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Indians top Rural in OT, 45-42

By Grant Guggisberg

Chris Hudgins insists he and his teammates don’t work much on a play they call “home run.”

It certainly looked like it Wednesday night, as Hudgins’ layup in the final seconds from a deep inbounds pass by Alex Stitt ensured the Indians would advance past Washburn Rural and into Friday’s sub-state final at Derby.

“Actually, coach drew it up at the McPherson tournament to win the game,” Hudgins said. “Since then, we’ve just called it ‘home run.’ We don’t really work on it, it just happens. I love that kind of situation. It’s nervewrecking, yes, but I’m always ready.”

The Manhattan Indians needed overtime to do it, but avenged a January loss to Rural and earned a trip to the sub-state final against top-seeded Derby with a 45-42 win. Tipoff for that game is set for 7 p.m. in Derby.

In overtime, the Indians led 43-40 with 8.6 seconds to play, and chose to intentionally foul 6-foot-7 post Reed Rowell on the inbounds play. The senior made both his free throws, but Stitt’s long inbounds pass to Hudgins on the ensuing play connected as the senior finished with a tough layup to put the Indians back up by three and use up most of the remaining clock.

Rural’s heave at the buzzer from beyond halfcourt fell short to secure the win for the Indians.

“We had great effort from a lot of kids,” MHS coach Tim Brooks said. “Though we weren’t always smart all the time, we found a way to get it done. We had some guys step up that we don’t normally see things out of, but that’s why it’s called a team. We’ve got 10 guys that played tonight, and all of them gave us all they had.”

After trailing much of the fourth quarter, the Indians nearly won in regulation, as they got back-to-back steals to tie the game at the 3:38 mark. After each team traded turnovers, Manhattan’s Jacob Holloway knocked down a 3-pointer with 24 seconds to play to give the Indians their first lead since early in the third quarter.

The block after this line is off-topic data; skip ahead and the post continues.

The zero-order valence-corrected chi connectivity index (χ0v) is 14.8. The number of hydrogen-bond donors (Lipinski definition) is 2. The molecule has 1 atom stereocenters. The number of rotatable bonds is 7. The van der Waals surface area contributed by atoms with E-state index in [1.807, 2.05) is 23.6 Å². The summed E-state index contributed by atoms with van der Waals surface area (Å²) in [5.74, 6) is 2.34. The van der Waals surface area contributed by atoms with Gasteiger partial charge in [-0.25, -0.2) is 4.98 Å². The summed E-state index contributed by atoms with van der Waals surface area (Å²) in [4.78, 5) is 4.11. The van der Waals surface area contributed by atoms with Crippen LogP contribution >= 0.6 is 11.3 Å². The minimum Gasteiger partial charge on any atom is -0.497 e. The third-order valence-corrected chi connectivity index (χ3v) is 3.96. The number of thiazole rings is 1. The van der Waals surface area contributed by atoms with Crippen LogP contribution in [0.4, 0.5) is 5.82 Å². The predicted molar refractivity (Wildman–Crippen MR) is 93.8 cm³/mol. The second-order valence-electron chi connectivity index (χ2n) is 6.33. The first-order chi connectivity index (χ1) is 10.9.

But Rural (10-11) wasn’t done.

They quickly brought the ball up the court and got the ball to a wide-open Chaise James, who connected on a 3 to tie the game with 8.8 seconds to play. Manhattan wasn’t able to get a shot up, turning the ball over as time expired.

Junior Bret Fehr was one of the main catalysts for the Indians’ comeback, as he got a steal and a breakaway layup when he came in off the bench with plenty of energy. He also had a bucket on the baseline in the closing minutes, driving right past his defender for a layup.

“I just tried to bring out as much energy as I could because we looked kind of dead,” Fehr said. “I wanted to liven things up and get everybody else going.”

Brooks said Fehr’s play, despite limited minutes, was instrumental in the win.

“He’s very capable and he’s given us a lot all year long, even though his number hasn’t been called as much as I’m sure he’d like,” Brooks said. “He’s a complete team player, and he’s out there to make everybody and himself better everyday. It’s good to see good things happen to good kids.”